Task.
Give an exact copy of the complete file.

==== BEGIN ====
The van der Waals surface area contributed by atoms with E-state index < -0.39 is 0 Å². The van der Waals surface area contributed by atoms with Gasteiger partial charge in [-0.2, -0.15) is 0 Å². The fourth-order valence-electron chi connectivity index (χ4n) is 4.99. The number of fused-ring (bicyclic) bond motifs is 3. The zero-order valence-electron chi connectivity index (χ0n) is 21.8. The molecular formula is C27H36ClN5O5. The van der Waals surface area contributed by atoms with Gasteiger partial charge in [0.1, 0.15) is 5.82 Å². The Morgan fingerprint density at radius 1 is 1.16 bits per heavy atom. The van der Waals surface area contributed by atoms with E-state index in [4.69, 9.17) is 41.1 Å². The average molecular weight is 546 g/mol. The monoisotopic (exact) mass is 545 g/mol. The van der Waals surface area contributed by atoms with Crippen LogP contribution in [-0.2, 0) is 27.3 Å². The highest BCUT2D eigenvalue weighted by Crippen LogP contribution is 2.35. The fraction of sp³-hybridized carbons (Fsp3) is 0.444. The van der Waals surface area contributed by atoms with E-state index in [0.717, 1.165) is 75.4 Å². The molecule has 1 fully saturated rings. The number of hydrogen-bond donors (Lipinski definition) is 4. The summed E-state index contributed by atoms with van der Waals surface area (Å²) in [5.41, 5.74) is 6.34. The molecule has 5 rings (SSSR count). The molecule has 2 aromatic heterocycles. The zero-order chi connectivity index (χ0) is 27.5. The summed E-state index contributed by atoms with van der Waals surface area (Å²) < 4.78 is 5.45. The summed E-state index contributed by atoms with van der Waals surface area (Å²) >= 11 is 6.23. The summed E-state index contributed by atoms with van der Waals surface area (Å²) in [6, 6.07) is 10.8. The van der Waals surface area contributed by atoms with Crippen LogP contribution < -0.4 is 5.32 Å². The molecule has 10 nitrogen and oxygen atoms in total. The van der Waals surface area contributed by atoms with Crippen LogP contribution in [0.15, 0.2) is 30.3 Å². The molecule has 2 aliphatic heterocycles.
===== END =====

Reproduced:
The van der Waals surface area contributed by atoms with E-state index < -0.39 is 0 Å². The van der Waals surface area contributed by atoms with Gasteiger partial charge in [-0.2, -0.15) is 0 Å². The fourth-order valence-electron chi connectivity index (χ4n) is 4.99. The number of fused-ring (bicyclic) bond motifs is 3. The zero-order valence-electron chi connectivity index (χ0n) is 21.8. The molecular formula is C27H36ClN5O5. The van der Waals surface area contributed by atoms with Gasteiger partial charge in [0.1, 0.15) is 5.82 Å². The Morgan fingerprint density at radius 1 is 1.16 bits per heavy atom. The van der Waals surface area contributed by atoms with E-state index in [4.69, 9.17) is 41.1 Å². The average molecular weight is 546 g/mol. The monoisotopic (exact) mass is 545 g/mol. The van der Waals surface area contributed by atoms with Crippen LogP contribution in [-0.2, 0) is 27.3 Å². The highest BCUT2D eigenvalue weighted by Crippen LogP contribution is 2.35. The fraction of sp³-hybridized carbons (Fsp3) is 0.444. The van der Waals surface area contributed by atoms with E-state index in [0.717, 1.165) is 75.4 Å². The molecule has 1 fully saturated rings. The number of hydrogen-bond donors (Lipinski definition) is 4. The summed E-state index contributed by atoms with van der Waals surface area (Å²) in [5.41, 5.74) is 6.34. The molecule has 5 rings (SSSR count). The molecule has 2 aromatic heterocycles. The zero-order chi connectivity index (χ0) is 27.5. The summed E-state index contributed by atoms with van der Waals surface area (Å²) < 4.78 is 5.45. The summed E-state index contributed by atoms with van der Waals surface area (Å²) >= 11 is 6.23. The summed E-state index contributed by atoms with van der Waals surface area (Å²) in [6, 6.07) is 10.8. The van der Waals surface area contributed by atoms with Crippen LogP contribution < -0.4 is 5.32 Å². The molecule has 10 nitrogen and oxygen atoms in total. The van der Waals surface area contributed by atoms with Crippen LogP contribution in [0.15, 0.2) is 30.3 Å². The molecule has 2 aliphatic heterocycles.